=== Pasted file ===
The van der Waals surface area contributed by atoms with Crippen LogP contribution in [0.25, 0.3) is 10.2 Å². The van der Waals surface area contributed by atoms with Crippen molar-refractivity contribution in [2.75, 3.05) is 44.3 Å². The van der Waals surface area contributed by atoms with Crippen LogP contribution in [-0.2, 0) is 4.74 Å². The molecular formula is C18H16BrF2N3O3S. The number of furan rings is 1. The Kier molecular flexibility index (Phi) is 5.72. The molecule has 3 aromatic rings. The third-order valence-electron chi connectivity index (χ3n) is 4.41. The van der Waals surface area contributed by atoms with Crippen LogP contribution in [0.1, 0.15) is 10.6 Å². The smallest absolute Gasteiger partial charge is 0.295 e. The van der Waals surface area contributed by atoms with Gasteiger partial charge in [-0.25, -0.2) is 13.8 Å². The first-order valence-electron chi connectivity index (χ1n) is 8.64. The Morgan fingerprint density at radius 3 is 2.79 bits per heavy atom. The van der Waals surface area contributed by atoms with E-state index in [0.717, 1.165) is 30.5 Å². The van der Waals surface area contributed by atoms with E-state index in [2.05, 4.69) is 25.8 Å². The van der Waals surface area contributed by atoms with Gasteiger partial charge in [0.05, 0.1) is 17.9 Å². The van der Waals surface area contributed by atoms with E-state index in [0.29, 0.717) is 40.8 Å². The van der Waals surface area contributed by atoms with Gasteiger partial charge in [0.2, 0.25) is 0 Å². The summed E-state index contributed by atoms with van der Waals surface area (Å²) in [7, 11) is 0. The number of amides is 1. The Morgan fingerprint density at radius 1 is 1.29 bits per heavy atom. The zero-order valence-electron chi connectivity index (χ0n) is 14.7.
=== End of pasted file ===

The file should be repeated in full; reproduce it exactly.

The van der Waals surface area contributed by atoms with Crippen LogP contribution in [0.25, 0.3) is 10.2 Å². The van der Waals surface area contributed by atoms with Crippen molar-refractivity contribution in [2.75, 3.05) is 44.3 Å². The van der Waals surface area contributed by atoms with Crippen LogP contribution in [-0.2, 0) is 4.74 Å². The molecular formula is C18H16BrF2N3O3S. The number of furan rings is 1. The Kier molecular flexibility index (Phi) is 5.72. The molecule has 3 aromatic rings. The third-order valence-electron chi connectivity index (χ3n) is 4.41. The van der Waals surface area contributed by atoms with Crippen LogP contribution in [0.1, 0.15) is 10.6 Å². The smallest absolute Gasteiger partial charge is 0.295 e. The van der Waals surface area contributed by atoms with Gasteiger partial charge in [-0.25, -0.2) is 13.8 Å². The first-order valence-electron chi connectivity index (χ1n) is 8.64. The Morgan fingerprint density at radius 3 is 2.79 bits per heavy atom. The van der Waals surface area contributed by atoms with E-state index in [0.717, 1.165) is 30.5 Å². The van der Waals surface area contributed by atoms with E-state index in [2.05, 4.69) is 25.8 Å². The van der Waals surface area contributed by atoms with Gasteiger partial charge in [0.05, 0.1) is 17.9 Å². The van der Waals surface area contributed by atoms with E-state index in [0.29, 0.717) is 40.8 Å². The van der Waals surface area contributed by atoms with Gasteiger partial charge in [0.2, 0.25) is 0 Å². The summed E-state index contributed by atoms with van der Waals surface area (Å²) in [7, 11) is 0. The number of amides is 1. The Morgan fingerprint density at radius 1 is 1.29 bits per heavy atom. The zero-order valence-electron chi connectivity index (χ0n) is 14.7.